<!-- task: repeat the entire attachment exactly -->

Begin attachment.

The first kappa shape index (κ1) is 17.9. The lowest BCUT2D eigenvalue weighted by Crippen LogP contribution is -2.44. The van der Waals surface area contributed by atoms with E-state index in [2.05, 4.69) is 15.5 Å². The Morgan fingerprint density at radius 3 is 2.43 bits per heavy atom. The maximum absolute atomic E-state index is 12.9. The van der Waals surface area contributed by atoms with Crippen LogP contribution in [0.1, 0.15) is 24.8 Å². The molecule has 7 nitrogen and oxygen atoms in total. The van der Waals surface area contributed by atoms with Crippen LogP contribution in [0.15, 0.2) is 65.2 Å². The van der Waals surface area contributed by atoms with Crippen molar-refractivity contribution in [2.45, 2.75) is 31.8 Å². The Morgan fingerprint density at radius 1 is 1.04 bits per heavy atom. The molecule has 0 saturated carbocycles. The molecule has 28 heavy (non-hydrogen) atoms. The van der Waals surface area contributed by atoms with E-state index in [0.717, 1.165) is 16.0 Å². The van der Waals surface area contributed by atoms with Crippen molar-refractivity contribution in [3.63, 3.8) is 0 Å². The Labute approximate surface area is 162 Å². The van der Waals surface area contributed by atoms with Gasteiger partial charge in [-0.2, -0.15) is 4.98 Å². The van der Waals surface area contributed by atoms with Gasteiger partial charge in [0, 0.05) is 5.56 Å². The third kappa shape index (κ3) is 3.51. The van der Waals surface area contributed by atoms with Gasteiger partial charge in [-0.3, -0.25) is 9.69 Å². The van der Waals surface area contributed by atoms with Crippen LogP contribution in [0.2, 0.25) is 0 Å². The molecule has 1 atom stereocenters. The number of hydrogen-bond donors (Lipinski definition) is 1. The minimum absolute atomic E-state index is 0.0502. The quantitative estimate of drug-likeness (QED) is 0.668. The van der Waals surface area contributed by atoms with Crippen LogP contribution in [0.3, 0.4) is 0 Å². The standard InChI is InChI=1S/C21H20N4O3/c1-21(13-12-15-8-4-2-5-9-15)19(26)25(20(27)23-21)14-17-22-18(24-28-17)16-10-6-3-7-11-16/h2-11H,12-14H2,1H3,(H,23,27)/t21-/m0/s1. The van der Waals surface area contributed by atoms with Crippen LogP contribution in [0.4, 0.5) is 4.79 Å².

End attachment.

The first kappa shape index (κ1) is 17.9. The lowest BCUT2D eigenvalue weighted by Crippen LogP contribution is -2.44. The van der Waals surface area contributed by atoms with E-state index in [2.05, 4.69) is 15.5 Å². The Morgan fingerprint density at radius 3 is 2.43 bits per heavy atom. The maximum absolute atomic E-state index is 12.9. The van der Waals surface area contributed by atoms with Crippen LogP contribution in [0.1, 0.15) is 24.8 Å². The molecule has 7 nitrogen and oxygen atoms in total. The van der Waals surface area contributed by atoms with Crippen LogP contribution in [0.15, 0.2) is 65.2 Å². The van der Waals surface area contributed by atoms with Crippen molar-refractivity contribution in [2.45, 2.75) is 31.8 Å². The Morgan fingerprint density at radius 1 is 1.04 bits per heavy atom. The molecule has 0 saturated carbocycles. The molecule has 28 heavy (non-hydrogen) atoms. The van der Waals surface area contributed by atoms with E-state index in [0.717, 1.165) is 16.0 Å². The van der Waals surface area contributed by atoms with Crippen molar-refractivity contribution in [3.63, 3.8) is 0 Å². The Labute approximate surface area is 162 Å². The van der Waals surface area contributed by atoms with Gasteiger partial charge in [-0.2, -0.15) is 4.98 Å². The van der Waals surface area contributed by atoms with Gasteiger partial charge in [0, 0.05) is 5.56 Å². The third kappa shape index (κ3) is 3.51. The van der Waals surface area contributed by atoms with Gasteiger partial charge in [-0.3, -0.25) is 9.69 Å². The van der Waals surface area contributed by atoms with Crippen LogP contribution in [0.2, 0.25) is 0 Å². The molecule has 1 atom stereocenters. The number of hydrogen-bond donors (Lipinski definition) is 1. The minimum absolute atomic E-state index is 0.0502. The quantitative estimate of drug-likeness (QED) is 0.668. The van der Waals surface area contributed by atoms with Crippen LogP contribution in [0.3, 0.4) is 0 Å². The standard InChI is InChI=1S/C21H20N4O3/c1-21(13-12-15-8-4-2-5-9-15)19(26)25(20(27)23-21)14-17-22-18(24-28-17)16-10-6-3-7-11-16/h2-11H,12-14H2,1H3,(H,23,27)/t21-/m0/s1. The van der Waals surface area contributed by atoms with Crippen LogP contribution in [0.4, 0.5) is 4.79 Å².